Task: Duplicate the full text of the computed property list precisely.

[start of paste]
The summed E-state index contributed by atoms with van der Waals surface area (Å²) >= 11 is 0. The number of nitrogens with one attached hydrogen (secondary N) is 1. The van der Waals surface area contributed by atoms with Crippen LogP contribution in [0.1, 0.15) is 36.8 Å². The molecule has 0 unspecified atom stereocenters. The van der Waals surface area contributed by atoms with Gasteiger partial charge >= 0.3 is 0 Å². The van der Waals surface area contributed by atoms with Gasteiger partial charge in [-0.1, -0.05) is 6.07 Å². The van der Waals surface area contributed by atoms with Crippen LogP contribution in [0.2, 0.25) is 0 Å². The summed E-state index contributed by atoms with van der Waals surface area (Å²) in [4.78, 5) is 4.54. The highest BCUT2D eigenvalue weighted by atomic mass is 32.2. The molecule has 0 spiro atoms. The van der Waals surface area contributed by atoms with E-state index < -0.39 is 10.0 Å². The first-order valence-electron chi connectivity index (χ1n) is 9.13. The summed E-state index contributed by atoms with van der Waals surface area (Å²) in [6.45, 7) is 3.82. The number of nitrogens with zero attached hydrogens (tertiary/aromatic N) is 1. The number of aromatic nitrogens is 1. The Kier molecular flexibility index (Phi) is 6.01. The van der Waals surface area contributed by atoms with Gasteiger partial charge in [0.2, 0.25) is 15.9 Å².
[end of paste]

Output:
The summed E-state index contributed by atoms with van der Waals surface area (Å²) >= 11 is 0. The number of nitrogens with one attached hydrogen (secondary N) is 1. The van der Waals surface area contributed by atoms with Crippen LogP contribution in [0.1, 0.15) is 36.8 Å². The molecule has 0 unspecified atom stereocenters. The van der Waals surface area contributed by atoms with Gasteiger partial charge >= 0.3 is 0 Å². The van der Waals surface area contributed by atoms with Gasteiger partial charge in [-0.1, -0.05) is 6.07 Å². The van der Waals surface area contributed by atoms with Crippen LogP contribution in [0.2, 0.25) is 0 Å². The summed E-state index contributed by atoms with van der Waals surface area (Å²) in [4.78, 5) is 4.54. The highest BCUT2D eigenvalue weighted by atomic mass is 32.2. The molecule has 0 spiro atoms. The van der Waals surface area contributed by atoms with E-state index < -0.39 is 10.0 Å². The first-order valence-electron chi connectivity index (χ1n) is 9.13. The summed E-state index contributed by atoms with van der Waals surface area (Å²) in [6.45, 7) is 3.82. The number of nitrogens with zero attached hydrogens (tertiary/aromatic N) is 1. The number of aromatic nitrogens is 1. The Kier molecular flexibility index (Phi) is 6.01. The van der Waals surface area contributed by atoms with Gasteiger partial charge in [0.2, 0.25) is 15.9 Å².